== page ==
Monday

2003 Michele Chiarlo Barolo Tortoniano

I found this wine for half price at World Market. I don't usually buy my wine from Cost Plus but I know that they have several decent wines that are highly discounted right now, so I have been stopping in periodically to see the deals.

This 2003 Barolo from Michele Chiarlo is a good example of a mediocre Barolo, but one that is worth the discounted price tag. It shows some of the typical nuances of Nebbiolo but is just lacking the real depth that you can find in top class Barolo.

On the nose I get aromas of plum, cranberry, cola nut, tea leaf, raisin, and wet soil. It's a bouquet that changes a lot in the glass and develops quite a bit. Sometimes it will just smell like sour cherry, and then sometimes you'll get these aforementioned and deeply nuanced aromas.

On the palate the wine shows flavors of plum, cranberry, raisin, and cola. This is a very lightly textured wine that is really dry but doesn't hold an ounce of weight. It's a total food wine that would integrate perfect with red sauced pastas. It lacks a bit of fruit, but it just might appeal to the old world palate for it's elegance. 88 points

Thursday

Minestrone Soup















This just happens to be one of my favorites and I could probably eat it almost everyday and be perfectly content. While there are many different interpretations of this wonderful soup I like mine to be made with the following: beans, onions, celery, carrots, stock, potatoes, tomatoes, and ham.

Traditionally it is said that Minestrone was made with ingredients that were pooled from other dishes, often side dishes or "contorni" plus whatever was left over.

Wikipedia :

"There are two schools of thought on when the recipe for minestrone became more formalized. One argues that in the 1600s and 1700s minestrone emerged as a soup using exclusively fresh vegetables and was made for its own sake (meaning it no longer relied on left-overs), while the other school of thought argues that the dish had always been prepared exclusively with fresh vegetables for its own sake since pre-Roman times, but the name minestrone lost its meaning of being made with left-overs."

Wine Pairing Suggestions: Primitivo, Grignolino, Chianti, Soave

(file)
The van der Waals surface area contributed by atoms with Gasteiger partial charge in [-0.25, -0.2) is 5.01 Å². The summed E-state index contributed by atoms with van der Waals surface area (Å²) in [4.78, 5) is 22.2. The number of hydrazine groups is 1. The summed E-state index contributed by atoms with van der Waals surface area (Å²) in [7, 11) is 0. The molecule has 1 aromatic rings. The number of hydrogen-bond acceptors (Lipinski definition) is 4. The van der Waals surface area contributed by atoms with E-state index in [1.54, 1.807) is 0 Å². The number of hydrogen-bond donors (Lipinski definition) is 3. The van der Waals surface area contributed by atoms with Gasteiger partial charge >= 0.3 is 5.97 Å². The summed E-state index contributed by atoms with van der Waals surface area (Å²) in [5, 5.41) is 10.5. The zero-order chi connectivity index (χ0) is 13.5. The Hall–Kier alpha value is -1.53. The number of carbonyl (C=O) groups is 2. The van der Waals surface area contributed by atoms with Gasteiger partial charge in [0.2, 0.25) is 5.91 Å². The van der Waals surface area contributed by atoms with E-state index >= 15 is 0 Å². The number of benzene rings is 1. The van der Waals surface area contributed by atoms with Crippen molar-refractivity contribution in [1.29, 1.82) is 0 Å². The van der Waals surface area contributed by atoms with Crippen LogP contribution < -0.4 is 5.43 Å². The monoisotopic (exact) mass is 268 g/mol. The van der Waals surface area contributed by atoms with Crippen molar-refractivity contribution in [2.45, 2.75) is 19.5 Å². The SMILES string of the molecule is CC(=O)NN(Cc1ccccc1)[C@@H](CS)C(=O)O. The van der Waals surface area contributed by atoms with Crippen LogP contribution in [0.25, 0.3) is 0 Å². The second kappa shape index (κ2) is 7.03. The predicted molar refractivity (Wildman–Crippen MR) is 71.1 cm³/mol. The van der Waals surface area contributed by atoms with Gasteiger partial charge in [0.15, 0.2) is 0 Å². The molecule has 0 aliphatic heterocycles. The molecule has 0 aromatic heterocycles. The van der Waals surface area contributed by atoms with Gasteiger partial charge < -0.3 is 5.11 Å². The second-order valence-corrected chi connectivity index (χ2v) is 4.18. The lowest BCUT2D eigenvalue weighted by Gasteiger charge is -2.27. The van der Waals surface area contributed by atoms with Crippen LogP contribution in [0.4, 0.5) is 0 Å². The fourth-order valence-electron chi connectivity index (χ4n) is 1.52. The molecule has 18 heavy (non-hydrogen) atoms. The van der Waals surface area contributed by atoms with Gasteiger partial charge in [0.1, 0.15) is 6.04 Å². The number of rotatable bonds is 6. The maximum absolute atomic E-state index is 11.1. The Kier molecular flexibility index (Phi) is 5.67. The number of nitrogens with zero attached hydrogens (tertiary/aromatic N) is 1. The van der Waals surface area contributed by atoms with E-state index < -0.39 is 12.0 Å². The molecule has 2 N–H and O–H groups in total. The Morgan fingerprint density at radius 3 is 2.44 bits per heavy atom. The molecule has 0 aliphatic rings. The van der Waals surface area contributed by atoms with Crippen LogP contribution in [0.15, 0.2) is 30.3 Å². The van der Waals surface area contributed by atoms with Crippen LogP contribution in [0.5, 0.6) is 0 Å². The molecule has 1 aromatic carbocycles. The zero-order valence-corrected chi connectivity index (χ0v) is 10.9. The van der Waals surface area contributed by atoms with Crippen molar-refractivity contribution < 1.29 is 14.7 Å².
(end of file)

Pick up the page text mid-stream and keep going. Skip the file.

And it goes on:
Wednesday

2004 Casanova di Neri Tenuta Nuova Brunello di Montalcino

This wine is of no small reputation and actually one the Wine Spectator wine of the year in 2006 for the o1' vintage. I had the opportunity to taste that wine on a couple of separate occasions and let me tell you that the wine lives up to all the hype.

The winery was founded in 1971 when Giovanni Neri bought a large estate within the Tuscan region of Montalcino. Today the estate consists of 36 hectares and is divided into four quite distinct areas: il Pietradonice in Castelnuovo dell'Abate, le Cetine in Sant'Angelo in Colle, il Cerretalto and il Fiesole near the farmhouse of the same name facing Montalcino.

The Tenuta Nuova is sourced from the vineyards of Pietrodonice and Le Cetine and is aged in small oak casks for 24 to 30 months according to the vintage and then for at least a year in the bottle.

I think the most amazing part of this wine is it's incredible depth of aroma. As with the 2001, this new vintage has an amazing bouquet worthy of a classic wine. Loads of crushed berry, sandalwood, leather, chocolate covered cherry, and dried flowers are all eloquently displayed and unfold relentlessly on the nose.

On the palate intense flavors of ripe cherry, semi-sweet chocolate, leather, cedar, and violets all come together on a silky textured structure. The wine has very tight and rigid acidity and the tannins to help it aged for at least a decade or two. It's racy, powerful, intense, and full of depth and complexity.

This wine is still very young and will probably hit it's stride in a few years although it's drinking beautifully right now. I think it's a bit more loud and perhaps more exalting then the 01' but maintains it's class and sexiness and it a classically made wine meant to age. 96 points



Tuesday

Ossobuco alla milanese























Ossobuco alla milanese which is commonly referred to as "osso buco" or "osso bucco", is a traditional dish from Milan, Italy the capital of Lombardy.

It is made using braised veal shanks and often garnished with "gremolata" which is a mixture of parsley, garlic, and lemon peel. It is also often served with saffron enhanced rissoto.

Their are many styles in which osso bucco is made and depending on tradition some people used tomatoes and some do not.

Here are a few recipes that you can look over and decide how to best prepare the dish:

Food Network - Osso Buco Milanese

My recommendation for a wine pairing would be Barolo, Barbaresco, or Brunello di Montalcino. If you low on money than I Barbera d' Alba will work too if you get the right one.